Stanines are rankings, from 1 to 9. Stanines can be used to compare a test result from a student in a particular year level at your school with the typical performance of Australian students in that same year level.
The norm distribution at each year level is divided into 9 groups based on the standard deviation of a normal distribution – the standard nine.
Thee word ‘stanine’ comes from ‘standard nine’ and is where the normal distribution is divided into nine sections that have an equal width, except for the first and last which contain the tails of the distribution. This results in each section containing a different proportion of the population.
- Stanine 1 contains the proportion of students with the lowest test scores, up to the 4th percentile.
- Stanine 2 contains the next 7% of test results, up to the 11th percentile.
- Stanine 3 contains the next 12% of test results, up to the 23rd percentile.
- Stanine 4 contains the next 17% of test results, up to the 40th percentile.
- Stanine 5, in the middle of the distribution, contains the next 20% of test results, up to the 60th percentile.
- Stanine 6 contains the next 17% of test results, up to the 77th percentile.
- Stanine 7 contains the next 12% of test results, up to the 89th percentile.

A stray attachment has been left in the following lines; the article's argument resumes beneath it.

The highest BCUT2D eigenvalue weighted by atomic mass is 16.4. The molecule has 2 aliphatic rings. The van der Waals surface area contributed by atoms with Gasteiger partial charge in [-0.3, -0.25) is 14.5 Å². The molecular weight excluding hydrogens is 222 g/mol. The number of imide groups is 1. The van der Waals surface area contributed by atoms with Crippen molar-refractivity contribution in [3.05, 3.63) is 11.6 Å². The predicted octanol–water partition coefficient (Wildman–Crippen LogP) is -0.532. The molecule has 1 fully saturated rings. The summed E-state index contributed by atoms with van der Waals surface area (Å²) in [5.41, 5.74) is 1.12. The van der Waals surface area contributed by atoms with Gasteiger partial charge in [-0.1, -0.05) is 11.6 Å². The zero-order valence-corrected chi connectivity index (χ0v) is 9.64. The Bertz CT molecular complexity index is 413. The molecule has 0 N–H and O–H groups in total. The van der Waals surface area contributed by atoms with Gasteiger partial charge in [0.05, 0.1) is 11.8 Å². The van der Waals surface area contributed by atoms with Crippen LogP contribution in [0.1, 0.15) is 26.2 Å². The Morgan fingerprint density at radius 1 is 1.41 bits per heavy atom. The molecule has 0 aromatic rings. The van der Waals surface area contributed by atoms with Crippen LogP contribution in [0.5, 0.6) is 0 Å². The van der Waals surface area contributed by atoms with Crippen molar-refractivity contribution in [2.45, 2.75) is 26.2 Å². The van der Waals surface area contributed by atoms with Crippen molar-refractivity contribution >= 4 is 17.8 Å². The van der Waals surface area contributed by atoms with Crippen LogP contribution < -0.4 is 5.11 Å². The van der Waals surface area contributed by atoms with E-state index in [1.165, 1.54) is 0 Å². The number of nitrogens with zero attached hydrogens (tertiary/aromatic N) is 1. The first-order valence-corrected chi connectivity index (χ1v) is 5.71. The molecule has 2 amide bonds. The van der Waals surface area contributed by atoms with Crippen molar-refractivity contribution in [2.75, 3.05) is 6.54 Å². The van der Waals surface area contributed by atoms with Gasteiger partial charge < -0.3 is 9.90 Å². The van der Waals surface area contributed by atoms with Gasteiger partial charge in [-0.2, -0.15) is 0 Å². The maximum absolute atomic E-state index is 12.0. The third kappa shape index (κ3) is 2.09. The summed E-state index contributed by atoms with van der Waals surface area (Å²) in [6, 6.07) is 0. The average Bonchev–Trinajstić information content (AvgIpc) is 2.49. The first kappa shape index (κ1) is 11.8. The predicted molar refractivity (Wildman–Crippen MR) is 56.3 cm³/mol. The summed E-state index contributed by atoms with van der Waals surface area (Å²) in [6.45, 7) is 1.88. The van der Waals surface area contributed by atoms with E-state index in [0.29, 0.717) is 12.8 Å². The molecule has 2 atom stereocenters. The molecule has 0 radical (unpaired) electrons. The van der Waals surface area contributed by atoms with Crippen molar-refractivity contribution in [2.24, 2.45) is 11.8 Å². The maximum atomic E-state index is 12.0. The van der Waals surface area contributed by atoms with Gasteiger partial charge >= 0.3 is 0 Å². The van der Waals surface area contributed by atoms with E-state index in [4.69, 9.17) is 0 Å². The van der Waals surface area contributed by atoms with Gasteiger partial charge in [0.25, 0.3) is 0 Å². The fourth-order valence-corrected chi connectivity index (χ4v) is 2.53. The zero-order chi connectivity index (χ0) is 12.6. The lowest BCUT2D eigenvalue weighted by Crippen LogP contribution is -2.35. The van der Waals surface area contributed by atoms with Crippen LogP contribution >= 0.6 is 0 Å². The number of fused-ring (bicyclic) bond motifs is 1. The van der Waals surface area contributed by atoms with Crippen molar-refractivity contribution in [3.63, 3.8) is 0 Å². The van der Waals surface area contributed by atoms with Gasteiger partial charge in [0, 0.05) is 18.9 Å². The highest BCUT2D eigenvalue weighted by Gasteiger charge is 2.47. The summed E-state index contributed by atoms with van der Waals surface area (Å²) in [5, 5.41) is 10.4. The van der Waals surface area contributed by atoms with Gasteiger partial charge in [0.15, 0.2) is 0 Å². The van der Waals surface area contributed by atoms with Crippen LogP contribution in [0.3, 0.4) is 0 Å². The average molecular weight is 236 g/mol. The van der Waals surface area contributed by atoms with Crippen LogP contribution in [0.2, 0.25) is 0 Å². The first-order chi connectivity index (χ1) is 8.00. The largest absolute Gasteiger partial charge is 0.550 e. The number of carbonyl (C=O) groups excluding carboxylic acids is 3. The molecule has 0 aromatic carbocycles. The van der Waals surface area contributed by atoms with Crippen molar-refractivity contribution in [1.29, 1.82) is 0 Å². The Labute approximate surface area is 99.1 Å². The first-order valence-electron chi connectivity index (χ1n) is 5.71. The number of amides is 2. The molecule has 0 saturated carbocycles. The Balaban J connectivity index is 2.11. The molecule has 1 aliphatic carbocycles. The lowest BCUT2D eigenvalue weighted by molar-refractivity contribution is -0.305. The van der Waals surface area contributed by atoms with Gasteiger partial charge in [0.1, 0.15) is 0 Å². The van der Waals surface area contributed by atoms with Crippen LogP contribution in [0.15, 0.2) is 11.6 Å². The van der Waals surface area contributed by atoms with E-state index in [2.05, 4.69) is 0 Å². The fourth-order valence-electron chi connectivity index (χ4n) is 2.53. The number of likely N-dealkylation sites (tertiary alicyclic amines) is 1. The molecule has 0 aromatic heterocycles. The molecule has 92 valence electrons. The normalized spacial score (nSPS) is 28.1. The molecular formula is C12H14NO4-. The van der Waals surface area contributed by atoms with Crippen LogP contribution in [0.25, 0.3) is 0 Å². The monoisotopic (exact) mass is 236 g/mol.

- Stanine 8 contains the next 7% of test results, up to the 96th percentile.
- And Stanine 9 contains the top 4% of test results.
Stanines provide rankings but do not provide a reliable or useful measure of students’ learning growth.
Consider a situation where a student completed the Year 2 assessment last year, achieved a scale score of 122, a percentile of 90 and was placed in stanine. This year, the student in Year 3 completed an assessment, achieved a scale score of 128.0, a percentile of 87 and was placed in stanine 7.
Does this mean the student went backwards because a lower stanine was achieved in Year 3? The answer is ‘no’. If a student’s scale score has increased, then they have improved in their learning, regardless of their percentile or stanine rank which only compares them with the norm.
Consider a situation where Student A and Student B sit a PAT assessment in Year 5. The results place both students in stanine 4. The following year, the two students sit the Year 6 assessment and are both again placed in stanine 4.
The stanine values themselves only give us part of the story. We need to look at the students’ scale scores.
Both Student A and Student B have improved their scale scores from Year 5 to Year 6, but there has not been any change in their stanines. However, according to the scale scores, Student B has improved her scale score more than student A.
This example demonstrates that you cannot observe growth using stanine rankings.
To measure a student’s progress over time, we need to forget about stanines and look only at the student’s scale scores.